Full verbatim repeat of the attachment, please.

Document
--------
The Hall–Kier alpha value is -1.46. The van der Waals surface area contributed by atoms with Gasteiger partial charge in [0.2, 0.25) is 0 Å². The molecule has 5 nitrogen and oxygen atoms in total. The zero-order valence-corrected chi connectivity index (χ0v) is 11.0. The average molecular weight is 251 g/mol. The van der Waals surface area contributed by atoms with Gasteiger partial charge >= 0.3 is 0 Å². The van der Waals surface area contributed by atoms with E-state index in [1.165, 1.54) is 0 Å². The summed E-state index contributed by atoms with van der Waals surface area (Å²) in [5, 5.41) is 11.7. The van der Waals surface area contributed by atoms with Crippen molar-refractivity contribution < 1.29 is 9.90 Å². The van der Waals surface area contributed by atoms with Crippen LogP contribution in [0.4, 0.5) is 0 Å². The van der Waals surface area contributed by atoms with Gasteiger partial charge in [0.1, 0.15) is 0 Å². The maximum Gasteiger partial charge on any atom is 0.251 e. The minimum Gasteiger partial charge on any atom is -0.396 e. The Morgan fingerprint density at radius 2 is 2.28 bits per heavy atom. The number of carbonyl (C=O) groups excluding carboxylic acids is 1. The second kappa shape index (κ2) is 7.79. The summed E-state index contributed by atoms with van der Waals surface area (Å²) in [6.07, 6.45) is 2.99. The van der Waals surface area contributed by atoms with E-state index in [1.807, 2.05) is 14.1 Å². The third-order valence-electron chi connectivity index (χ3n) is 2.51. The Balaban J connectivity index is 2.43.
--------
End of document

The Hall–Kier alpha value is -1.46. The van der Waals surface area contributed by atoms with Gasteiger partial charge in [0.2, 0.25) is 0 Å². The molecule has 5 nitrogen and oxygen atoms in total. The zero-order valence-corrected chi connectivity index (χ0v) is 11.0. The average molecular weight is 251 g/mol. The van der Waals surface area contributed by atoms with Gasteiger partial charge >= 0.3 is 0 Å². The van der Waals surface area contributed by atoms with E-state index in [1.165, 1.54) is 0 Å². The summed E-state index contributed by atoms with van der Waals surface area (Å²) in [5, 5.41) is 11.7. The van der Waals surface area contributed by atoms with Crippen molar-refractivity contribution < 1.29 is 9.90 Å². The van der Waals surface area contributed by atoms with Crippen LogP contribution in [0.4, 0.5) is 0 Å². The van der Waals surface area contributed by atoms with Gasteiger partial charge in [0.1, 0.15) is 0 Å². The maximum Gasteiger partial charge on any atom is 0.251 e. The minimum Gasteiger partial charge on any atom is -0.396 e. The Morgan fingerprint density at radius 2 is 2.28 bits per heavy atom. The number of carbonyl (C=O) groups excluding carboxylic acids is 1. The second kappa shape index (κ2) is 7.79. The summed E-state index contributed by atoms with van der Waals surface area (Å²) in [6.07, 6.45) is 2.99. The van der Waals surface area contributed by atoms with E-state index in [1.807, 2.05) is 14.1 Å². The third-order valence-electron chi connectivity index (χ3n) is 2.51. The Balaban J connectivity index is 2.43.